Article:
A very strange thing happened on Thursday. Or rather, to be exact, a very normal thing didn't happen. It didn't rain all day. It would turn out to be the only day during our holiday when there wasn't any precipitation at all. Fortunately, the weather prophets had predicted a fine day beforehand and so we were ready to take ful advantage of it. As we had been previously restricted to the coastal regions of Ayrshire in the main because they were slightly drier than the hills we took advantage of the better weather to head inland to the hills of Galloway Forrest.
On the way we stopped to pick up some lunch in the former mining village of Dalmellington. It was very depressing. Once it had been a thriving town with people moving to it from all over the British Isles to work in the deep mines of the area around it. We even found a derelict Newcastle Building Society office, an oddity in rural Scotland which obviously had been there for the many Geordie miners who moved to the town to find work. However, the closure of the railway in the 1964 and then the mines in the late 1970s turned Dalmellington into the town with the highest unemployment in Scotland. Even now that legacy lingers. Around the market square the out of work sat looking totally bored and pissed off with life. It's such a shame as the people we spoke to in the shops were very friendly, very helpful people. I live in a former mining village in a region that was laid waste by Margaret Thatcher and her lackeys, the British "we're just following orders" police force. But nowhere in England is as remote as the ex-mining villages of the Scottish uplands. You can catch a bus from my village into Newcastle or Sunderland or Durham to look for work. The people of Dalmellington looked stranded and forgotten.
After lunch we drove a little further to Loch Doon. We had a cup of coffee (peppermint tea for Mrs MP) at a lovely little tea shop in the middle of nowhere. I then went to look around the ruins of Doon Castle.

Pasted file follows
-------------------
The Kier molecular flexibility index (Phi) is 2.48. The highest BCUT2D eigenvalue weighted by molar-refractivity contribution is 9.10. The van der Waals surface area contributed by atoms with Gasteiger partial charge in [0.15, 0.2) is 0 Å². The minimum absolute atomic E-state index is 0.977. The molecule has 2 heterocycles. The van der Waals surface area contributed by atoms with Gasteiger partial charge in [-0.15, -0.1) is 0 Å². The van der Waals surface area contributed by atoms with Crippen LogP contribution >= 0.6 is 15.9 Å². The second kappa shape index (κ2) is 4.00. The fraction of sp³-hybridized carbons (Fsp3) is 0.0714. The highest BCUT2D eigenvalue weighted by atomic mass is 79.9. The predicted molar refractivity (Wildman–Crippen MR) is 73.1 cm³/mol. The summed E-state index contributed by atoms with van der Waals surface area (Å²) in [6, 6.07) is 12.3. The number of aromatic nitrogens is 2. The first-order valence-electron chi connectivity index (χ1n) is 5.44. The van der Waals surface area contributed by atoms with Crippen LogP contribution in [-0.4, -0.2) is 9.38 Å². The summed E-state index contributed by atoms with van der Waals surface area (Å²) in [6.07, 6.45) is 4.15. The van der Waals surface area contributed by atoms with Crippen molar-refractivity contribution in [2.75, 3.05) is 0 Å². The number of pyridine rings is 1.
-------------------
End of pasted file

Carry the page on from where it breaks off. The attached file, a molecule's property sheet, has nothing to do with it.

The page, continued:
The castle goes back to 1306 and it played a pivotal role in the wars of independence. It was designed and built by Sir Christopher Seton, brother-in-law of Robert Bruce, King of Scots, and he met a sad end at the hands of the English when the castle was captured some time after the battle of Methven in 1306.
The masonry work is of an extremely high quality considering it was a small, remote, provincial castle.
However, things are not exactly what they seem. The castle was originally built on an island in the loch. In 1935/6 the water level in the loch was raised when they built a hydro-electric dam at the north end so the castle was moved, stone by stone, to its present location on the bank nearby.
We then took the forestry road, a bumpy journey, across the hills and passed other lochs to the Newton Stewart / Strainton Road...
... and then back to the coast to have wander on the beach at Maidens.
Maidens is a fishing village at the southern end of Maidenhead Bay 2 miles north of Turnberry and 5 miles west of Maybole. The village retains an old world air of peace and tranquility and is a favourite spot for artists and camera enthusiasts. It was at Maidens that Robert the Bruce landed when he sailed from Rathlin Island.
Mrs MP and the girls went for a paddle. I would have loved to have joined them, of course, but somebody had to taske the photos and keep the camera dry. That's my excuse and I'm sticking to it.
Views from our caravan site.